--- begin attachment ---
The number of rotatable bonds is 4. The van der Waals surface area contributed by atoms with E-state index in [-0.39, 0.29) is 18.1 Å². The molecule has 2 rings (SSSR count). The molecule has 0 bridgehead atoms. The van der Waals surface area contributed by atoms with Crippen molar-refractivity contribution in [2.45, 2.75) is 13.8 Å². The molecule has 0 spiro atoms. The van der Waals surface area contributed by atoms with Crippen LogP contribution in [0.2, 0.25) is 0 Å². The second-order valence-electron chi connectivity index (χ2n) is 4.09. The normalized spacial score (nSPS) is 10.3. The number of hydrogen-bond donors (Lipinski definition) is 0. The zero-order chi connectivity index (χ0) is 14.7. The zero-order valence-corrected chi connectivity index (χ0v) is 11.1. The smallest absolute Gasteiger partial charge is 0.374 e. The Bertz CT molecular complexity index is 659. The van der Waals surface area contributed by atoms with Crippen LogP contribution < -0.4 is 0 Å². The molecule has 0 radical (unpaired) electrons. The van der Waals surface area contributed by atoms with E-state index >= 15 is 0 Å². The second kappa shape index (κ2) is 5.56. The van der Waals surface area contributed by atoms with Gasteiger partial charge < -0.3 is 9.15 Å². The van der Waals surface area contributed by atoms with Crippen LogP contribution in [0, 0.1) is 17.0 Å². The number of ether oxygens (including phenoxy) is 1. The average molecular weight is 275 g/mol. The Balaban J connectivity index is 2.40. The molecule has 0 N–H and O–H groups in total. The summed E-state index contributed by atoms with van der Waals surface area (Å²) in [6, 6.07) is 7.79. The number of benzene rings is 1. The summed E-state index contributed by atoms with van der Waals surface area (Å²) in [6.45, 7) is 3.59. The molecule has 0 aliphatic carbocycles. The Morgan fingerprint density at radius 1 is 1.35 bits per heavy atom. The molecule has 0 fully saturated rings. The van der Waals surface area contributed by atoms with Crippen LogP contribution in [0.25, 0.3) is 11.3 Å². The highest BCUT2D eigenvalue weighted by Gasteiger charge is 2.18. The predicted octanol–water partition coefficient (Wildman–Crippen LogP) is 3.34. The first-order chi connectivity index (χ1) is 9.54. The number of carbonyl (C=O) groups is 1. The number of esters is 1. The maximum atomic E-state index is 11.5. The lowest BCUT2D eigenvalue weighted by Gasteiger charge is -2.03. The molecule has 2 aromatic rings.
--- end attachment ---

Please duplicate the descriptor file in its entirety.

The number of rotatable bonds is 4. The van der Waals surface area contributed by atoms with E-state index in [-0.39, 0.29) is 18.1 Å². The molecule has 2 rings (SSSR count). The molecule has 0 bridgehead atoms. The van der Waals surface area contributed by atoms with Crippen molar-refractivity contribution in [2.45, 2.75) is 13.8 Å². The molecule has 0 spiro atoms. The van der Waals surface area contributed by atoms with Crippen LogP contribution in [0.2, 0.25) is 0 Å². The second-order valence-electron chi connectivity index (χ2n) is 4.09. The normalized spacial score (nSPS) is 10.3. The number of hydrogen-bond donors (Lipinski definition) is 0. The zero-order chi connectivity index (χ0) is 14.7. The zero-order valence-corrected chi connectivity index (χ0v) is 11.1. The smallest absolute Gasteiger partial charge is 0.374 e. The Bertz CT molecular complexity index is 659. The van der Waals surface area contributed by atoms with Crippen LogP contribution < -0.4 is 0 Å². The molecule has 0 radical (unpaired) electrons. The van der Waals surface area contributed by atoms with E-state index >= 15 is 0 Å². The second kappa shape index (κ2) is 5.56. The van der Waals surface area contributed by atoms with Gasteiger partial charge < -0.3 is 9.15 Å². The van der Waals surface area contributed by atoms with Crippen LogP contribution in [0, 0.1) is 17.0 Å². The number of ether oxygens (including phenoxy) is 1. The average molecular weight is 275 g/mol. The Balaban J connectivity index is 2.40. The molecule has 0 N–H and O–H groups in total. The summed E-state index contributed by atoms with van der Waals surface area (Å²) in [6, 6.07) is 7.79. The number of benzene rings is 1. The summed E-state index contributed by atoms with van der Waals surface area (Å²) in [6.45, 7) is 3.59. The molecule has 0 aliphatic carbocycles. The Morgan fingerprint density at radius 1 is 1.35 bits per heavy atom. The molecule has 0 fully saturated rings. The van der Waals surface area contributed by atoms with Crippen LogP contribution in [0.25, 0.3) is 11.3 Å². The highest BCUT2D eigenvalue weighted by Gasteiger charge is 2.18. The predicted octanol–water partition coefficient (Wildman–Crippen LogP) is 3.34. The first-order chi connectivity index (χ1) is 9.54. The number of carbonyl (C=O) groups is 1. The number of esters is 1. The maximum atomic E-state index is 11.5. The lowest BCUT2D eigenvalue weighted by Gasteiger charge is -2.03. The molecule has 2 aromatic rings.